That is not the case, and the intersection can handle pretty easily the additional volume of traffic and bikes expected to be generated per hour by Lincoln40.

Fehr & Peers did the Traffic Study for the Richards-Olive Drive Corridor.  Keep in mind that not only will there likely be an overpass at some time, within five years, the Richards-I80 interchange and the configuration of the Richards-Olive Drive intersection will be reconstructed.

The corridor study concluded that, even with the planned development at Mace Ranch Innovation Center (MRIC, currently on hold), the Hotel Conference Center (which has since been downsized) and Nishi (defeated at the polls), there is sufficient capacity to handle the vehicular volumes at the Olive-Richards intersection.  And that is under an existing conditions analysis.

The corridor study further notes, “The final memorandum on the Lincoln40 trip generation and distribution shows lower traffic volumes of 45 AM and 63 PM peak hour trips based on further trip generation studies.”   (The original estimates were 62 in the AM and 85 in the PM during peak hours)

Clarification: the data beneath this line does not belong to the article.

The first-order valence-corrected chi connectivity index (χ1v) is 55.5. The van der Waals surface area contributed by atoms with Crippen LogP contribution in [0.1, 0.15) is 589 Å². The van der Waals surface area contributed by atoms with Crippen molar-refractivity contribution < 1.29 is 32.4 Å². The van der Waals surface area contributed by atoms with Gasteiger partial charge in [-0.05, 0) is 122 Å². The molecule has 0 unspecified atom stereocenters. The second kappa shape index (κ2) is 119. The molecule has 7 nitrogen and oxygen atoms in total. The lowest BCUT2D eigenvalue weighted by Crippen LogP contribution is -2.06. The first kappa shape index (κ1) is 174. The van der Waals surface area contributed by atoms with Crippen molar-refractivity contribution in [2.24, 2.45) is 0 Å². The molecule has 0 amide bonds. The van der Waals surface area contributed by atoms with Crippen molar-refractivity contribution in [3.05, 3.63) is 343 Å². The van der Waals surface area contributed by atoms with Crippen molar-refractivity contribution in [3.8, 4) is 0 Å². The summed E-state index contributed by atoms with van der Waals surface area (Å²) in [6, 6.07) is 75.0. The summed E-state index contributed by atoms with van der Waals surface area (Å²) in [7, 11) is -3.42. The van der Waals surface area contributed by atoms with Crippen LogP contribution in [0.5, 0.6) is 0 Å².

There will be more bicycles coming through that intersection, but at the rate of perhaps 1.3 per minute additional at the peak.  That’s not going to cause problems for the intersection.

The bigger picture is building more housing within that one mile distance from campus will fix more problems than will be caused by additional residents.  That is what we want.

—David M. Greenwald reporting



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About The Author

David Greenwald is the founder, editor, and executive director of the Davis Vanguard. He founded the Vanguard in 2006. David Greenwald moved to Davis in 1996 to attend Graduate School at UC Davis in Political Science. He lives in South Davis with his wife Cecilia Escamilla Greenwald and three children.

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86 thoughts on “Monday Morning Thoughts: Transportation Picture Summed Up in One Chart”

  1. darelldd

    Here is the part that I wish were more obvious:

    We give lip service to reducing motor-vehicle trips, while we continue to do everything we can to make car use easy and convenient at the expense of our money, land, the environment, and all other forms of transportation.